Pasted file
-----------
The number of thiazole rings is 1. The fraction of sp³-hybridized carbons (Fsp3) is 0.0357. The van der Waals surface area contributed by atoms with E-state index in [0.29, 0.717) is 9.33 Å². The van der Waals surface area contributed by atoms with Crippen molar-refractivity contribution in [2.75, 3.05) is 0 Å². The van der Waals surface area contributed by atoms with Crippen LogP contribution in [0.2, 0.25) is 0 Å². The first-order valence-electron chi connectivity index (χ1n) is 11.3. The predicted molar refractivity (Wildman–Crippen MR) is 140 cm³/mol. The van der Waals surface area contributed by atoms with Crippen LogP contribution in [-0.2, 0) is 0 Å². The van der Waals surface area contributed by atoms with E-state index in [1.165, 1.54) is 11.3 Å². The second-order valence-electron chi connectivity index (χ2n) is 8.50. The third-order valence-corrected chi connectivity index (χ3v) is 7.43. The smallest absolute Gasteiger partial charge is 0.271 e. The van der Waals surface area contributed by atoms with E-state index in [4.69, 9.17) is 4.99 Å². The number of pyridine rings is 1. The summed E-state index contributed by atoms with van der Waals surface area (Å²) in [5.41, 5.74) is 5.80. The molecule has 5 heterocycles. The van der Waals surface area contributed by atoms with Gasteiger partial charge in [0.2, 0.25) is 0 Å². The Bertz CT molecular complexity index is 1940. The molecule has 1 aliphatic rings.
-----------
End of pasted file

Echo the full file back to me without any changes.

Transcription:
The number of thiazole rings is 1. The fraction of sp³-hybridized carbons (Fsp3) is 0.0357. The van der Waals surface area contributed by atoms with E-state index in [0.29, 0.717) is 9.33 Å². The van der Waals surface area contributed by atoms with Crippen molar-refractivity contribution in [2.75, 3.05) is 0 Å². The van der Waals surface area contributed by atoms with Crippen LogP contribution in [0.2, 0.25) is 0 Å². The first-order valence-electron chi connectivity index (χ1n) is 11.3. The predicted molar refractivity (Wildman–Crippen MR) is 140 cm³/mol. The van der Waals surface area contributed by atoms with Crippen LogP contribution in [-0.2, 0) is 0 Å². The van der Waals surface area contributed by atoms with E-state index in [1.165, 1.54) is 11.3 Å². The second-order valence-electron chi connectivity index (χ2n) is 8.50. The third-order valence-corrected chi connectivity index (χ3v) is 7.43. The smallest absolute Gasteiger partial charge is 0.271 e. The van der Waals surface area contributed by atoms with E-state index in [4.69, 9.17) is 4.99 Å². The number of pyridine rings is 1. The summed E-state index contributed by atoms with van der Waals surface area (Å²) in [5.41, 5.74) is 5.80. The molecule has 5 heterocycles. The van der Waals surface area contributed by atoms with Gasteiger partial charge in [0.2, 0.25) is 0 Å². The Bertz CT molecular complexity index is 1940. The molecule has 1 aliphatic rings.